Respiratory Illnesses-Cold, Flu, RSV, and COVID

Respiratory Illnesses-Cold, Flu, RSV, and COVID

Every fall and winter see a rise in respiratory and contagious illnesses with the peak usually occurring in February.  An early season might show a peak in December.  As the temperatures decrease, people are indoors together, travel, and the air is drier, the viruses are more easily spread. 

2022 may see an early peak but the peak could last all season as most people have been very cautious with COVID precautions and are now more comfortable with the illness.  Since people were skipping events, wearing masks, distancing and doing all of the right “things” to prevent contagious diseases, those common flus and colds have decreased.  Which means more people will have less immunity and a bigger chance of getting sick more often.  It could be a busy sick season!

In general, those with weakened immune systems and those with age extremes—the very young or older—will have a greater chance of having a more serious case which can lead to hospitalization and very serious symptoms. 

Here are the common virus illnesses

Cold (Adenovirus, Coronavirus, Rhinovirus, Parainfluenza).  Spread by droplets from coughing and sneezing which can last on surfaces for hours.  Treatment is to manage symptoms.  No vaccinations.  Can lead to pneumonia, bronchitis and in some cases croup.

Flu (Influenza). Spread by droplets from coughing and sneezing which can linger on surfaces.  Treatment includes managing symptoms, but antivirals may shorten illness length by 1-2 days or prevent more serious illness in those who are compromised.  Vaccination available to reduce seriousness of illness or prevent.  Can lead to serious illness and pneumonia.

RSV (Respiratory Syncytial Virus). Spread by close contact, droplets from sneezing and coughing and surface spread.  Treatments includes managing symptoms.  No vaccination available.  Since it affects the bronchioles and lungs, those with small airways or existing airway issues often develop bronchiolitis or pneumonia and serious breathing issues. 

COVID (COVID-19, SARS CoV-2, coronavirus disease 19). Spread by droplets from sneezing and coughing including tiny airborne particles and some surface spread. Treatments include managing symptoms.  Vaccines and boosters are readily available.  New variants can cause reinfection within 90 days and all variants can develop into pneumonia, long COVID and a host of unknown effects yet to be determined.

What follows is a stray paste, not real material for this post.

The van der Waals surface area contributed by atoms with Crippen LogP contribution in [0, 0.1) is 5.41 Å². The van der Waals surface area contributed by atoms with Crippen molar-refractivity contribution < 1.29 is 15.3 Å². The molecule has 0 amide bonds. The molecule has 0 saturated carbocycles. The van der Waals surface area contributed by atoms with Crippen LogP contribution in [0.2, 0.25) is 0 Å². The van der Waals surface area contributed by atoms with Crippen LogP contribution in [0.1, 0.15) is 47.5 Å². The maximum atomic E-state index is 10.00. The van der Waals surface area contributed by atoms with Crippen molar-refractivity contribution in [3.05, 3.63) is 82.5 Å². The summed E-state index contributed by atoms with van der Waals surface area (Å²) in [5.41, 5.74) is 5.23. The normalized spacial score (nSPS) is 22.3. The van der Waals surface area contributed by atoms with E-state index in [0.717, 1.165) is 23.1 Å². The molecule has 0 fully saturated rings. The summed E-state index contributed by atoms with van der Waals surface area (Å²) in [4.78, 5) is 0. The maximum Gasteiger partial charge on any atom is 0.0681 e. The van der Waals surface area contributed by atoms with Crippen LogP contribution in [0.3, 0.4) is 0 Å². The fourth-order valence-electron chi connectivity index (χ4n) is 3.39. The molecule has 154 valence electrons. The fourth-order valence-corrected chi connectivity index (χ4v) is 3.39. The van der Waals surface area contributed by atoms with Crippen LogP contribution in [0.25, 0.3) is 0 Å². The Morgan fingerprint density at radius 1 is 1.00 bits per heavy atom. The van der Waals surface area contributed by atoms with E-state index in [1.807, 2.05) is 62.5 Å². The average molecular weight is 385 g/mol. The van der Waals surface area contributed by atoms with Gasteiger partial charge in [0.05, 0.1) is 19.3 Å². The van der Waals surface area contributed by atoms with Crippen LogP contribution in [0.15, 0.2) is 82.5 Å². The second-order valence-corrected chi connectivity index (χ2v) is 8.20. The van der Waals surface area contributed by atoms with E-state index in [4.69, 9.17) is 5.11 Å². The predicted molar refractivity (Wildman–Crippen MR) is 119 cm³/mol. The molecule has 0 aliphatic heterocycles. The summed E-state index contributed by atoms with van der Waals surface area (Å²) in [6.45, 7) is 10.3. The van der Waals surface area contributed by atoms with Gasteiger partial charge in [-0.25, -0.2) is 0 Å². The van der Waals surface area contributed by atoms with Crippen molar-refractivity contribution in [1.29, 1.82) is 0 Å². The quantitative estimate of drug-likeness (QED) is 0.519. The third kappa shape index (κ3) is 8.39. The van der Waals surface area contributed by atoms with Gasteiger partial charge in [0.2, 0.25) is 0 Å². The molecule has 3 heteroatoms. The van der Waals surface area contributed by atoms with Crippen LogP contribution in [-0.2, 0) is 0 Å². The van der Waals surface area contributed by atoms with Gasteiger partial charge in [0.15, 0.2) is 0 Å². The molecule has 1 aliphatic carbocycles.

All of these illnesses have similar presentations in the average healthy adult—runny nose, cough, headache, etc.  Some may include fever.  Typically, the incubation period (exposure to symptoms) is 1-4 days for the various illnesses and they last about 7-10 days.  But the most contagious period is BEFORE symptoms start and the first few days of illness. 

In the very young, immunocompromised, older, or patients with existing health conditions that can become exacerbated, these “simple” illnesses can cause very serious illness, hospitalization and even death.  They are not to be taken lightly. 

Prevention:  The biggest method of prevention is for everyone to obtain a vaccination for those illnesses where available and STAY AT HOME IF YOU ARE SICK!  Your simple illness can be very serious to someone else.  Wash your hands frequently, wear a mask if you fall into a high risk category (between calls and everyday life), clean common touch surfaces such as door knobs, sinks, etc. and distance when you can. 

Treatment:  Test for COVID since those are available and unless you are prone to or develop serious illness, viruses can be treated at home with over-the-counter meds and supportive care to treat fever and symptoms.  Always keep hydrated!  Please avoid hospital visits as they are often overrun with sick patients during the surges.  Consider contacting you physician via message or phone for advice or using a telehealth visit.  If those aren’t available, then consider your physician office or urgent care.  If you have serious symptoms such as breathing difficulty, fainting, etc. you should consider an emergency room visit.

Healthcare providers should monitor local illness trends and cases to be aware. 

https://www.vdh.virginia.gov/epidemiology/influenza-flu-in-virginia/influenza-surveillance/

https://www.vdh.virginia.gov/coronavirus/see-the-numbers/covid-19-in-virginia/